The Dutch have a reputation for being practical and level-headed, but shock and grief over MH17 run deep, writes Priya de Langen.
In the Netherlands, July 23 was a national day of mourning for the people who lost their lives in flight MH17. Of the 298 victims, 193 were Dutch. National flags across the country flew at half-mast, churches rang their bells and a minute of silence was observed. It was the day the first 40 victims’ bodies arrived in Eindhoven airbase.
Live coverage showed Prime Minister Mark Rutte, King Willem-Alexander, Queen Máxima, members of the Dutch cabinet and dignitaries of nine other nations that have lost citizens paying their respects. The press stood at the outskirts of the airbase looking on at the ceremony in the hot afternoon sun. Members of the public watched from a highway bridge, throwing down white roses as the hearses drove past to Korporaal van Oudheusden barracks in Hilversum. Waiting outside the barracks, friends and family of the victims looked on at the hearses, crying softly.
As solemn an affair as it was, it was also just as surreal — not just for me but for many. Over the past week, since the day MH17 was shot out of the sky in a war-torn area of eastern Ukraine, the visible reaction from many Dutch has been shock, and the word on many lips has been “Why?”. Suzanna Tjoa from Eindhoven said: “My first response to the news was a combination of shock and disbelief. How could this happen, and most importantly, why?”
On the day of the incident, messages in my WhatAapp and Facebook accounts started drifting in from friends and family, asking “Did you hear the news about the plane?” A friend, Prema Kandiah, had been travelling in Europe and was booked to fly on that MH17 flight but she rescheduled. Currently holidaying in Amsterdam, she told me, “I’ve read of people’s ‘close shaves’, and it was surreal experiencing it. I was scheduled to fly back on the same flight and grudgingly paid to re-schedule. Little did I know that that it would turn out to be a life-saving decision. My heart goes out to the families and loved ones of all those onboard that ill-fated flight.”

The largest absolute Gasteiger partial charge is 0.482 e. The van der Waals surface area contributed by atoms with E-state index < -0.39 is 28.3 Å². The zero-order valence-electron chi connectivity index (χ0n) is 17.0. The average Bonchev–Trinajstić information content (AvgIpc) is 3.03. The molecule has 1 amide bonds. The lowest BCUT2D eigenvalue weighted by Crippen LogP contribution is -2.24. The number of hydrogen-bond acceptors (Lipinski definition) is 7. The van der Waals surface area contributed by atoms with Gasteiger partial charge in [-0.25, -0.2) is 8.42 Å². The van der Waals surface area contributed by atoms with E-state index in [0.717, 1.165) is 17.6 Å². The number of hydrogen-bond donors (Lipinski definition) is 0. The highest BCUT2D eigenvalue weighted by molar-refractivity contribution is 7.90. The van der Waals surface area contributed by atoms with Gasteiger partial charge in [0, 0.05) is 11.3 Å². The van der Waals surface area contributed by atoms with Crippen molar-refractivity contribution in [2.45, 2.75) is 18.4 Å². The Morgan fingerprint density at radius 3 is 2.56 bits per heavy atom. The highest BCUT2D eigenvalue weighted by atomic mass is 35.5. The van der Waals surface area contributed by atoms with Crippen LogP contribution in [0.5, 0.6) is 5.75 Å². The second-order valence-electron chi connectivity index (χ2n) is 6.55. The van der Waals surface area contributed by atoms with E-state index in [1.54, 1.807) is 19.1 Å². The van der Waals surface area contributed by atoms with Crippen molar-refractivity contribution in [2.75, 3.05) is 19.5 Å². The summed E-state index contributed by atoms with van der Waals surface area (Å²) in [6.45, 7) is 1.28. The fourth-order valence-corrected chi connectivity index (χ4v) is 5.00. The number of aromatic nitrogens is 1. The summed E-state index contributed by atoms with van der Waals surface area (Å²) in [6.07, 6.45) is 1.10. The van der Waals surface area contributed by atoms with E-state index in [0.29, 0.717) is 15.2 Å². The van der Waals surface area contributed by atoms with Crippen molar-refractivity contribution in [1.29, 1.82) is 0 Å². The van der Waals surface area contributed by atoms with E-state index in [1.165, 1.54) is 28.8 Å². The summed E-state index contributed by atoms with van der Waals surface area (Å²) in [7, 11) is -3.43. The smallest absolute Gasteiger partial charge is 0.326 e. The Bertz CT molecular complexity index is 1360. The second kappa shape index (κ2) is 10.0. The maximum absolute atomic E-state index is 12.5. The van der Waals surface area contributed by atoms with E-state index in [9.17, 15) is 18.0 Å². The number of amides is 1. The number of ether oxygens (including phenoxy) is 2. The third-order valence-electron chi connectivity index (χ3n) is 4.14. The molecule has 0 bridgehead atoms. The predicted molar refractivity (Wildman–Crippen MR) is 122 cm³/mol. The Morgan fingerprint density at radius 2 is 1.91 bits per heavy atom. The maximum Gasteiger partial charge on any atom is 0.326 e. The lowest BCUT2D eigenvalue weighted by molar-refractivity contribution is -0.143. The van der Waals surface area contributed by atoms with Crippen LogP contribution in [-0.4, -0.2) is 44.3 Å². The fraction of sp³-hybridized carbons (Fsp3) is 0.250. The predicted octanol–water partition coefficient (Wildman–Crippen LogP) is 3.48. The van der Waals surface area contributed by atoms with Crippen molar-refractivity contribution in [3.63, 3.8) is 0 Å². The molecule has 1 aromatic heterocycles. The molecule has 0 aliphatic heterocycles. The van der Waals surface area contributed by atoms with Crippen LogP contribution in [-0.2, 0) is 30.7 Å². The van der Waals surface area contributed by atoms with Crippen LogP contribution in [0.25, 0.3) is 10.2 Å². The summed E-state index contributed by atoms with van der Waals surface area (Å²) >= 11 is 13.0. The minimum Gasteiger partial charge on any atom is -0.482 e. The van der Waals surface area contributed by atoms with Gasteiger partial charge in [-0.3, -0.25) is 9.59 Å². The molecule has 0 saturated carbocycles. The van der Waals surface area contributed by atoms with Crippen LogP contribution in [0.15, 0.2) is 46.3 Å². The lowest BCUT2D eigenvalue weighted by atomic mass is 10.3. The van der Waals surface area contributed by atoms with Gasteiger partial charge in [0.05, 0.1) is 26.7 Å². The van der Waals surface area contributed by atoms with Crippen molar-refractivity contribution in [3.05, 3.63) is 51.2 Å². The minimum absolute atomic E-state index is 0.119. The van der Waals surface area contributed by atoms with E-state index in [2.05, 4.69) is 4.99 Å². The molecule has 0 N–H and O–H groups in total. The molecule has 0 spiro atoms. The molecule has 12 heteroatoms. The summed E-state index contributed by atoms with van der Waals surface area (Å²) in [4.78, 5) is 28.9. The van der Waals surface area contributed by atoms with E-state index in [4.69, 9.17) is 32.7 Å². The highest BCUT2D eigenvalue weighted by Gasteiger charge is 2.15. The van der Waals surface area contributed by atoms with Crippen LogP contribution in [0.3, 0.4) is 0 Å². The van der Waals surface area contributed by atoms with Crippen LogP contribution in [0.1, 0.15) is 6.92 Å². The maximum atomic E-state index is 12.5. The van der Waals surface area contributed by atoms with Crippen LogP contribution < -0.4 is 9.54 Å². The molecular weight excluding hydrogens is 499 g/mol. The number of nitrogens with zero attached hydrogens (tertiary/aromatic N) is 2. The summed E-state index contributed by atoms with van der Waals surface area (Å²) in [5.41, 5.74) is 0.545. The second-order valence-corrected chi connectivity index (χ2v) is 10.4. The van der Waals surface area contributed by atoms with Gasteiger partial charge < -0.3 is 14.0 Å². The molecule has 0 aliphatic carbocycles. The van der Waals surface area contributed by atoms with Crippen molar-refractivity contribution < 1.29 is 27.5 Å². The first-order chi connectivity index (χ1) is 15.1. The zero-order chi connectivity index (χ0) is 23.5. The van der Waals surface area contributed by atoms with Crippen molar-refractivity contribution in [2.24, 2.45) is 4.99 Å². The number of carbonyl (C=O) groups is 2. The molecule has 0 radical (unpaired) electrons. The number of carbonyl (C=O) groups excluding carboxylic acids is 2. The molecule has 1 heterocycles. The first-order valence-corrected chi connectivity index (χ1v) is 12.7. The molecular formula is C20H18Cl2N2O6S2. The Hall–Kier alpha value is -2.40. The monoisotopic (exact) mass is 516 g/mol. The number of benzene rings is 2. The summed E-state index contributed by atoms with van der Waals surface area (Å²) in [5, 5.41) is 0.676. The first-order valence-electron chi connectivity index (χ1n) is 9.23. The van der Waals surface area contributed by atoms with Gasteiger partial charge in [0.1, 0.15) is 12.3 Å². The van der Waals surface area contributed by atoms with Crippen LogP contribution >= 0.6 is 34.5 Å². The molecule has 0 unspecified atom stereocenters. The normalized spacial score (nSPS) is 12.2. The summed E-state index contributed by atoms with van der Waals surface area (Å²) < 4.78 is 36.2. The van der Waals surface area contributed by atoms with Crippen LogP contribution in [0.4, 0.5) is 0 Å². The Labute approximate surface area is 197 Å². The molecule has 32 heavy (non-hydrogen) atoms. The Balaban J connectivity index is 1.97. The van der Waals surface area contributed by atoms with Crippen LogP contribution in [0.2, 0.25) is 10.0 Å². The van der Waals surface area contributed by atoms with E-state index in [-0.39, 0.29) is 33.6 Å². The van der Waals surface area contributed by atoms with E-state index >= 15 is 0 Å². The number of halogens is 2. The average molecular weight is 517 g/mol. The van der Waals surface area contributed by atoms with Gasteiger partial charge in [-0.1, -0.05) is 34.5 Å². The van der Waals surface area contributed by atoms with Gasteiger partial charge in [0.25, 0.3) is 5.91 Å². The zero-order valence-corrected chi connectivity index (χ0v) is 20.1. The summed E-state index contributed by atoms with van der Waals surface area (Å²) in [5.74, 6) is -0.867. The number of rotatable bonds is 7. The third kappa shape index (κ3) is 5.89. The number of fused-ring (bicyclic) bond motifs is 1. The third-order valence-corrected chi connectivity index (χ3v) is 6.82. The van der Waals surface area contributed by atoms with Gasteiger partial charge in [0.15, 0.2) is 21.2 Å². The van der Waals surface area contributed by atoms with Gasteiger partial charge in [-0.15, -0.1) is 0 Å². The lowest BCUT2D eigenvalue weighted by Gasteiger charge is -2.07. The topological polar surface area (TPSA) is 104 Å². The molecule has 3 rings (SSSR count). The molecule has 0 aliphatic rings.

In a bookshop, I asked an acquaintance about the incident and he shook his head saying, “Yes, it is sad, but I don’t know anyone personally from the flight.” Near us, a Briton who was listening muttered, “Peasants with bloody guns” — referring to the pro-Russian rebels who allegedly caused the atrocity.
Many talk about the tragedy to one another, but not all the time, and not as often as one would think. The Dutch seem reserved and dignified in their mourning; with the exception of the official mourning day, grief, it seems, is a private affair. However, thousands of messages have been left in condolence registries in churches, city halls and government offices across the country; flowers and memorabilia placed at the houses of the victims and at Departure Hall 3 of Schiphol Airport. The online national Netherlands condolence registry has already garnered more than 40,000 signatures.